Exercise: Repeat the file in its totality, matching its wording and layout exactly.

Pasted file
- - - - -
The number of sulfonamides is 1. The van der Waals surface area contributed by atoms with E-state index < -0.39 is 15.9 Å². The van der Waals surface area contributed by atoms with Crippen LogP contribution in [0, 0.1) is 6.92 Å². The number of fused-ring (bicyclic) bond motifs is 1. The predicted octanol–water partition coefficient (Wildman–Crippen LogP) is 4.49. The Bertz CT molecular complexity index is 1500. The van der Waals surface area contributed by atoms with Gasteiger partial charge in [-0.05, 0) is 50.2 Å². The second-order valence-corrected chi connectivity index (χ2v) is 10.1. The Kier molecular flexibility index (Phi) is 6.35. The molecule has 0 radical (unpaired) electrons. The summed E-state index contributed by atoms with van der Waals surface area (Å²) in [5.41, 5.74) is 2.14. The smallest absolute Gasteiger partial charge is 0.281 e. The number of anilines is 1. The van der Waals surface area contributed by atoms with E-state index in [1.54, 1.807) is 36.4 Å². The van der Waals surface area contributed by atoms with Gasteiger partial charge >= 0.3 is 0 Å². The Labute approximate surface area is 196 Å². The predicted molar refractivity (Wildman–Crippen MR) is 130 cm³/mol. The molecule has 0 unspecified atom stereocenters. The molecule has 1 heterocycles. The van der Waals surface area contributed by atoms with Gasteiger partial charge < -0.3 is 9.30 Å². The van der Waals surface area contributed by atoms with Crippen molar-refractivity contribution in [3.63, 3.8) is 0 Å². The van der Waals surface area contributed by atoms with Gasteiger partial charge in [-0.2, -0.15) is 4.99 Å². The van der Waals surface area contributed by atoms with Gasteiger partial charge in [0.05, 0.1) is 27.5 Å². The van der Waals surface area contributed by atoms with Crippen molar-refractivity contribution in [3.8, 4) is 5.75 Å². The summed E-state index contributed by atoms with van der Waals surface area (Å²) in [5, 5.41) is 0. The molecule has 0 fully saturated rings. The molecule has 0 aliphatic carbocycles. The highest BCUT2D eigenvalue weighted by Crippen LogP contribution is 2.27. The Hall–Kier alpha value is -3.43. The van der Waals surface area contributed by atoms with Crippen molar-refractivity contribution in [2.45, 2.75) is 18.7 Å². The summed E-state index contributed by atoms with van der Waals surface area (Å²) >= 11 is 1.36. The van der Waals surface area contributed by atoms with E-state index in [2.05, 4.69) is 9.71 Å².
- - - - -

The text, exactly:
The number of sulfonamides is 1. The van der Waals surface area contributed by atoms with E-state index < -0.39 is 15.9 Å². The van der Waals surface area contributed by atoms with Crippen LogP contribution in [0, 0.1) is 6.92 Å². The number of fused-ring (bicyclic) bond motifs is 1. The predicted octanol–water partition coefficient (Wildman–Crippen LogP) is 4.49. The Bertz CT molecular complexity index is 1500. The van der Waals surface area contributed by atoms with Gasteiger partial charge in [-0.05, 0) is 50.2 Å². The second-order valence-corrected chi connectivity index (χ2v) is 10.1. The Kier molecular flexibility index (Phi) is 6.35. The molecule has 0 radical (unpaired) electrons. The summed E-state index contributed by atoms with van der Waals surface area (Å²) in [5.41, 5.74) is 2.14. The smallest absolute Gasteiger partial charge is 0.281 e. The number of anilines is 1. The van der Waals surface area contributed by atoms with E-state index in [1.54, 1.807) is 36.4 Å². The van der Waals surface area contributed by atoms with Gasteiger partial charge >= 0.3 is 0 Å². The Labute approximate surface area is 196 Å². The predicted molar refractivity (Wildman–Crippen MR) is 130 cm³/mol. The molecule has 0 unspecified atom stereocenters. The molecule has 1 heterocycles. The van der Waals surface area contributed by atoms with Gasteiger partial charge < -0.3 is 9.30 Å². The van der Waals surface area contributed by atoms with Crippen molar-refractivity contribution in [3.63, 3.8) is 0 Å². The van der Waals surface area contributed by atoms with Gasteiger partial charge in [-0.2, -0.15) is 4.99 Å². The van der Waals surface area contributed by atoms with Gasteiger partial charge in [0.05, 0.1) is 27.5 Å². The van der Waals surface area contributed by atoms with Crippen molar-refractivity contribution in [3.8, 4) is 5.75 Å². The summed E-state index contributed by atoms with van der Waals surface area (Å²) in [5, 5.41) is 0. The molecule has 0 fully saturated rings. The molecule has 0 aliphatic carbocycles. The highest BCUT2D eigenvalue weighted by Crippen LogP contribution is 2.27. The Hall–Kier alpha value is -3.43. The van der Waals surface area contributed by atoms with Crippen molar-refractivity contribution in [2.45, 2.75) is 18.7 Å². The summed E-state index contributed by atoms with van der Waals surface area (Å²) >= 11 is 1.36. The van der Waals surface area contributed by atoms with E-state index in [2.05, 4.69) is 9.71 Å².